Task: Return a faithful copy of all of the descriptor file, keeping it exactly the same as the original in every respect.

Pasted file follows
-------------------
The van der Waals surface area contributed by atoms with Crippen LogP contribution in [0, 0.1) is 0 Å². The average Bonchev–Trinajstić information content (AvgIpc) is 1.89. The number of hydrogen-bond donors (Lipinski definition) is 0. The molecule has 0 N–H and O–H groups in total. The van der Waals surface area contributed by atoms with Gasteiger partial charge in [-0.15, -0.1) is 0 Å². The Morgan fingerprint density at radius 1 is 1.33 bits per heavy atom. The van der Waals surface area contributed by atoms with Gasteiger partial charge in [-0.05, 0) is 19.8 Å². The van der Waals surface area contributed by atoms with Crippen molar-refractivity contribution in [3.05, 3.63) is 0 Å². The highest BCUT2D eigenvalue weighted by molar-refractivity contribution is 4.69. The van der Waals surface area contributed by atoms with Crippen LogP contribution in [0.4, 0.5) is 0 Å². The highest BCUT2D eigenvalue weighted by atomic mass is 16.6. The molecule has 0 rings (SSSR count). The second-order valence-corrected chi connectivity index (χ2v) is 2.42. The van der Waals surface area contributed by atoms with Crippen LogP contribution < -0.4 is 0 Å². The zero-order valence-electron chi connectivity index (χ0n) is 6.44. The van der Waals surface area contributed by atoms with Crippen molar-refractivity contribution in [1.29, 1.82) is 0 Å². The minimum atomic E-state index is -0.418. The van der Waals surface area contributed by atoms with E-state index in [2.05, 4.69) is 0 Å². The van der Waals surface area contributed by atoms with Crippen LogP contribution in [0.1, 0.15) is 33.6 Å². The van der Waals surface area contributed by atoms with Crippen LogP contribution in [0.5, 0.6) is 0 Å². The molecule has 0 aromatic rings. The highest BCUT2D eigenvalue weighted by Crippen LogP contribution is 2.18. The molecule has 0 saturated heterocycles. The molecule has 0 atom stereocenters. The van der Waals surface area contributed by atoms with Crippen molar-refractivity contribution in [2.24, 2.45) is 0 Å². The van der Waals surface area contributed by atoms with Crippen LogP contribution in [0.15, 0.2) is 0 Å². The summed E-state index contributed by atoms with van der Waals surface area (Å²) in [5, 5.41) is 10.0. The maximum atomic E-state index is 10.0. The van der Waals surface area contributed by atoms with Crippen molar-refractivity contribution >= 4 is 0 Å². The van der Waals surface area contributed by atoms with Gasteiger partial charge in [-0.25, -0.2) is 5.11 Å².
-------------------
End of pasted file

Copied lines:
The van der Waals surface area contributed by atoms with Crippen LogP contribution in [0, 0.1) is 0 Å². The average Bonchev–Trinajstić information content (AvgIpc) is 1.89. The number of hydrogen-bond donors (Lipinski definition) is 0. The molecule has 0 N–H and O–H groups in total. The van der Waals surface area contributed by atoms with Gasteiger partial charge in [-0.15, -0.1) is 0 Å². The Morgan fingerprint density at radius 1 is 1.33 bits per heavy atom. The van der Waals surface area contributed by atoms with Gasteiger partial charge in [-0.05, 0) is 19.8 Å². The van der Waals surface area contributed by atoms with Crippen molar-refractivity contribution in [3.05, 3.63) is 0 Å². The highest BCUT2D eigenvalue weighted by molar-refractivity contribution is 4.69. The van der Waals surface area contributed by atoms with Crippen LogP contribution in [0.4, 0.5) is 0 Å². The highest BCUT2D eigenvalue weighted by atomic mass is 16.6. The molecule has 0 rings (SSSR count). The second-order valence-corrected chi connectivity index (χ2v) is 2.42. The van der Waals surface area contributed by atoms with Crippen LogP contribution < -0.4 is 0 Å². The zero-order valence-electron chi connectivity index (χ0n) is 6.44. The van der Waals surface area contributed by atoms with Crippen molar-refractivity contribution in [1.29, 1.82) is 0 Å². The minimum atomic E-state index is -0.418. The van der Waals surface area contributed by atoms with E-state index in [2.05, 4.69) is 0 Å². The van der Waals surface area contributed by atoms with Crippen LogP contribution in [0.1, 0.15) is 33.6 Å². The van der Waals surface area contributed by atoms with Crippen LogP contribution in [0.5, 0.6) is 0 Å². The molecule has 0 aromatic rings. The highest BCUT2D eigenvalue weighted by Crippen LogP contribution is 2.18. The molecule has 0 saturated heterocycles. The molecule has 0 atom stereocenters. The van der Waals surface area contributed by atoms with Crippen molar-refractivity contribution in [2.24, 2.45) is 0 Å². The van der Waals surface area contributed by atoms with Crippen LogP contribution in [0.15, 0.2) is 0 Å². The summed E-state index contributed by atoms with van der Waals surface area (Å²) in [5, 5.41) is 10.0. The maximum atomic E-state index is 10.0. The van der Waals surface area contributed by atoms with Crippen molar-refractivity contribution >= 4 is 0 Å². The van der Waals surface area contributed by atoms with Gasteiger partial charge in [-0.25, -0.2) is 5.11 Å².